Metro Vancouver’s Water Services plan for the next five years is calling for the construction of a new tunnel to bring water from the Coquitlam Lake reservoir to the growing populations of the Tri-Cities, Surrey and points east.
At a cost of $2.3 billion, the tunnel will be dug through rock, soil and gravel deep down at the south end of Coquitlam Lake, bringing fresh water to treatment facilities at the top of Pipeline Road, which will also be upgraded to handle the increased capacity.
On Friday, Nov. 1, members of the Metro Vancouver board will be finalizing a budget that will add $33 a year to property taxes throughout the region: $6 for water services, $14 for liquid waste, $4 for solid waste and $9 for regional district programs such as parks and affordable housing.
The Coquitlam Intake 2 tunnel and treatment facilities are part of Metro Vancouver’s long-range budget to 2024, and once in operation in the mid-2030s, it will double Metro’s water storage capacity, according to Inder Singh, the director of policy planning and analysis division with Metro Vancouver water services.
This is the second tunnel that supplies drinking water to the Tri-Cities, Surrey and eastern part of the region. The first was built at the turn of the century and was built to provide New Westminster with drinking water.
“We have an existing intake structure that is limited in terms of how much it can take from the reservoir, and we need the supply and additional storage capacity,” Singh told The Tri-City News.
The problem with the current intake system, which dates back to the turn of the century, is that it draws water too high up in the lake, so when the lake level drops, water flow decreases. And although the tunnel was enlarged and upgraded in 1987, and per capita water use has been declining for some time, Metro projects greater demand in the near future.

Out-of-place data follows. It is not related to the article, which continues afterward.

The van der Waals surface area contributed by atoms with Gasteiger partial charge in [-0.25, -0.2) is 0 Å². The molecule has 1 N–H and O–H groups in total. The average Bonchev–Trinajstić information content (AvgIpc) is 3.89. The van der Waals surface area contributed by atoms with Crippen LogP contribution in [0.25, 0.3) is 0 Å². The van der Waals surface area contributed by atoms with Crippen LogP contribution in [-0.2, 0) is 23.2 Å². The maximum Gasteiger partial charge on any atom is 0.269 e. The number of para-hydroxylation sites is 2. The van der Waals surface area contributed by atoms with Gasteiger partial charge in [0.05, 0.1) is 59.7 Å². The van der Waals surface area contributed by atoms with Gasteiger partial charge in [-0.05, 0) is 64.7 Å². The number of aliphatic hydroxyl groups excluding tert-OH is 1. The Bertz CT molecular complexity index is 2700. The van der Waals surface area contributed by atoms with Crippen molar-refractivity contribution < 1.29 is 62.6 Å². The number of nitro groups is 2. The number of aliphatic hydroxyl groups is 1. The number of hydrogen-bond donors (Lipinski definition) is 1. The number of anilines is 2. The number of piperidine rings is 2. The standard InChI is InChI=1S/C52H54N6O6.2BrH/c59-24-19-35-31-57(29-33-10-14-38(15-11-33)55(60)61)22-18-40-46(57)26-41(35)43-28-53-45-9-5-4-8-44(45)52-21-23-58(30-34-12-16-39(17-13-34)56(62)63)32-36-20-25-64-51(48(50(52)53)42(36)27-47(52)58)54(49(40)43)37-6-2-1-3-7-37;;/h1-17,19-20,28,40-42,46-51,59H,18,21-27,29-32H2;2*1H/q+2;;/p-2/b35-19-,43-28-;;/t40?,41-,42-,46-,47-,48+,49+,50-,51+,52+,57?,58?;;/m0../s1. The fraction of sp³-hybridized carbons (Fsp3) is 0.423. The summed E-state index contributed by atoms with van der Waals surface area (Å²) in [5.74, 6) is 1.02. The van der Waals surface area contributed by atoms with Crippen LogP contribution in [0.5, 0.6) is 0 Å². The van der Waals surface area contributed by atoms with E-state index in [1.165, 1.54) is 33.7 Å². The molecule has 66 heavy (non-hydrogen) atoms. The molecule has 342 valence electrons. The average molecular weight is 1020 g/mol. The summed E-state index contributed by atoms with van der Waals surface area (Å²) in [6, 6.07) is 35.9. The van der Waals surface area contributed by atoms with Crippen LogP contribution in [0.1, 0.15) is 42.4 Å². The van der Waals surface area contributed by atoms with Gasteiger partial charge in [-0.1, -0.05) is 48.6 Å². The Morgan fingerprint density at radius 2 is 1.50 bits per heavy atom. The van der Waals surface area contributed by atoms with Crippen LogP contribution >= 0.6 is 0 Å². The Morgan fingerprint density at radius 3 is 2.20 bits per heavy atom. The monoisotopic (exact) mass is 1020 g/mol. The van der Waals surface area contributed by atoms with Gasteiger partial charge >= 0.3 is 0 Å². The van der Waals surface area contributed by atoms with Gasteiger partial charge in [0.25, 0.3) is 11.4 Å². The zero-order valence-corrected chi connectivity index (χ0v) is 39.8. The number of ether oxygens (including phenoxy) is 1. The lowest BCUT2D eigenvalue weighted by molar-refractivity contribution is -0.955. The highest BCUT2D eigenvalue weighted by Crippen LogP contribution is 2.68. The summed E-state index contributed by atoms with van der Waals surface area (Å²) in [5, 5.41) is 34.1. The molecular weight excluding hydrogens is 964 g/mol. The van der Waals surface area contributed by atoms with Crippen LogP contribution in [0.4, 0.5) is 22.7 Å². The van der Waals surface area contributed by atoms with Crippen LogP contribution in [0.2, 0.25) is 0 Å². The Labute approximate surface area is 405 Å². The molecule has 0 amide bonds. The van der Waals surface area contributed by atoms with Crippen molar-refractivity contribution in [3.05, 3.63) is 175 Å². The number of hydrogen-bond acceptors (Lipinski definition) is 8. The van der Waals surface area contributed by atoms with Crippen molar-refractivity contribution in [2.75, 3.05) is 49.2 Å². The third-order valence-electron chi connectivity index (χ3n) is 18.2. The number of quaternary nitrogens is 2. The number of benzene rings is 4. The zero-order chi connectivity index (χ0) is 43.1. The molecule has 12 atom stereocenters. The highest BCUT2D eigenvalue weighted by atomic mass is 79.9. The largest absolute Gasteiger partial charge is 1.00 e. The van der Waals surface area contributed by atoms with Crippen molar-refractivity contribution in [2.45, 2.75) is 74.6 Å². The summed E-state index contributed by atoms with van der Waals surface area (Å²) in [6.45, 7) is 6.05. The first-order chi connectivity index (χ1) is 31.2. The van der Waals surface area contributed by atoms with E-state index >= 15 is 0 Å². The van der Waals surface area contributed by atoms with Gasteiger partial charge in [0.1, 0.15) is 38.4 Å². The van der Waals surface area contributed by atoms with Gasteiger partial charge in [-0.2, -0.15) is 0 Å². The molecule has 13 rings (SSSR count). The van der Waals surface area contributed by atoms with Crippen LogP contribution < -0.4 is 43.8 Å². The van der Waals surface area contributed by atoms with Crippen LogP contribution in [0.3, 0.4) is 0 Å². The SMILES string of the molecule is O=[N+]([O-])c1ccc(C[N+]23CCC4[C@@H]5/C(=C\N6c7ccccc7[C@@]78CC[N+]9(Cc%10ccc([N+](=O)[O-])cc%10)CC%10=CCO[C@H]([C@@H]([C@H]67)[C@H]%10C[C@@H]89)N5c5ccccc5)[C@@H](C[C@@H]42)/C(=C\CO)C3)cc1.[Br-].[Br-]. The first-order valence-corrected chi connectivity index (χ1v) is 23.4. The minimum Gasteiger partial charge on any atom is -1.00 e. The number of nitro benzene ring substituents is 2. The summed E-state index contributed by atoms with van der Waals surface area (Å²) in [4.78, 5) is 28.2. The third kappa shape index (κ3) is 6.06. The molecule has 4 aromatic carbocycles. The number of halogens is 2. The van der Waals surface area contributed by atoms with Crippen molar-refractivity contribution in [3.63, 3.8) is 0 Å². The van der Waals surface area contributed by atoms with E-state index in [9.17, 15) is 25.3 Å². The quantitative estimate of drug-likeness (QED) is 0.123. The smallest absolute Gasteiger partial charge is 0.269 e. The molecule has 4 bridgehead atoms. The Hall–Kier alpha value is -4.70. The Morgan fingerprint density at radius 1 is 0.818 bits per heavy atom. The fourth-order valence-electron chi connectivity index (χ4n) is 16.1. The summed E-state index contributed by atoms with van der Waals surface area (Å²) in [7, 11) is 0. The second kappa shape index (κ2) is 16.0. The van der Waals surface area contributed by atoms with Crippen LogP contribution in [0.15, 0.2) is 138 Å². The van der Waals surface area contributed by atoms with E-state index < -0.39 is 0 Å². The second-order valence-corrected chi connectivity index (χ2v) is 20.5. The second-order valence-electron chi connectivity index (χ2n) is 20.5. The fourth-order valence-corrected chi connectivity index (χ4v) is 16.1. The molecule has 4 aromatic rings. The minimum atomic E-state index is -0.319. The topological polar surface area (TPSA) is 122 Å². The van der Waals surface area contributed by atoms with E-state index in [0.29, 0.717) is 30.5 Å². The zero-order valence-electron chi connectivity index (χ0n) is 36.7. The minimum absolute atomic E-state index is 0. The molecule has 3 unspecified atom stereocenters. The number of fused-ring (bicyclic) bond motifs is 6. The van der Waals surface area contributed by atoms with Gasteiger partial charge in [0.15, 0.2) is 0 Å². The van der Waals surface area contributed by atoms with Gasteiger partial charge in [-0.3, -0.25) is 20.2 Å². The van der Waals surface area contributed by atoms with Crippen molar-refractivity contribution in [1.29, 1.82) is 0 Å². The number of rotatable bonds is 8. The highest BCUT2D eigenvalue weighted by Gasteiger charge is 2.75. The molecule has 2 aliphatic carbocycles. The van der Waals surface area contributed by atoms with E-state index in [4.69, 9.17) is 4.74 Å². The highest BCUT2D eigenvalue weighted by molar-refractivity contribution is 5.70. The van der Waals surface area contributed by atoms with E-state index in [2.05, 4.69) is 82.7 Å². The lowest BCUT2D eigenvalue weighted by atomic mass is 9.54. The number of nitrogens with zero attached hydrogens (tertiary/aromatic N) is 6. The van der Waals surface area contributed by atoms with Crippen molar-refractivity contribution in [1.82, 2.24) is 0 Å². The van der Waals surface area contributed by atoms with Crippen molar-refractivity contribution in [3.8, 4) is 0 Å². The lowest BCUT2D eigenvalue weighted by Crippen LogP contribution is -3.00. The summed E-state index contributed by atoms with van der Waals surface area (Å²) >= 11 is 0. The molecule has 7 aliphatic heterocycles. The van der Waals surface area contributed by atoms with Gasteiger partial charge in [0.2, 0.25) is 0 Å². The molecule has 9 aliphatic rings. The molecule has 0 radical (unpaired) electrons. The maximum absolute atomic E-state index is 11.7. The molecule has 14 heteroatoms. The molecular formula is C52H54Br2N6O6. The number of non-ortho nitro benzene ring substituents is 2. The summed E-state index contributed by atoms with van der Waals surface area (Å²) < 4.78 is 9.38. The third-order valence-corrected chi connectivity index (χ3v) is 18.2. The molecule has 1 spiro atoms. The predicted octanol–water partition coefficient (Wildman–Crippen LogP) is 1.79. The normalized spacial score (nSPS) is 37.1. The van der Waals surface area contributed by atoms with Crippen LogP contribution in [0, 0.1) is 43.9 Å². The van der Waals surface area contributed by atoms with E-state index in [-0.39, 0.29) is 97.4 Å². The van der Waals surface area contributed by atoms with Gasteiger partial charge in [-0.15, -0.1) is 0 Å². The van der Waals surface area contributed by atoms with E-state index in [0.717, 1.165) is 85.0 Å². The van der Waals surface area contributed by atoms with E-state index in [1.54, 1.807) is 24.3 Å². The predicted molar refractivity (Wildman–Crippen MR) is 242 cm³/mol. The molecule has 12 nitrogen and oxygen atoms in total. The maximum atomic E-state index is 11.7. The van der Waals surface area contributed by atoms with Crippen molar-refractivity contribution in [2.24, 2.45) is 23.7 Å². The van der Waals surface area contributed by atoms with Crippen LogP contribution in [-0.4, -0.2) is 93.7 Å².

The new water intake system will be built much deeper and the new tunnel will hold more water than the current tunnel, which is important during periods of drought, Singh said.
“The extra volume will assist in the summer season, when we have limited in-flow,” Singh said.
Few will forget the drought of 2015, when Metro Vancouver went to Stage 3 water restrictions; it was was a wake-up call for many, requiring numerous measures, including a total ban on lawn sprinkling.
That was an important indicator of what can happen when water levels are low but, for the most part, supply is meeting demand for now. It’s the future that Metro Vancouver has to take into consideration, Singh said.
With the region's population expected to grow by about a third in the next two decades, Metro has to start planning now for major infrastructure projects.
Besides the Coquitlam project, other key initiatives include the Annacis water supply tunnel, a 2.3-km tunnel under the Fraser River between New Westminster and Surrey (completion 2025, $448 million); and the Coquitlam Main No. 4 (2026 completion, $485 million).
The five-year plan calls for the first $100 million instalment on the tunnel project for planning and development, and when it's complete, the intake and tunnel will increase the accessible water storage from 150 billion litres to 250 billion.
The water allocation has already been established under BC Hydro's 2005 Coquitlam Water Use Plan, which was developed in consultation with numerous stakeholders, including environmental groups, regulatory agencies and the Kwikwetlem First Nation and Metro Vancouver. But the regional district still has to apply for a water licence through the provincial Comptroller of Water Rights to utilize the additional water.
Singh said that process is already underway. "We are working with BC Hydro on an agreement to purchase this water," he said.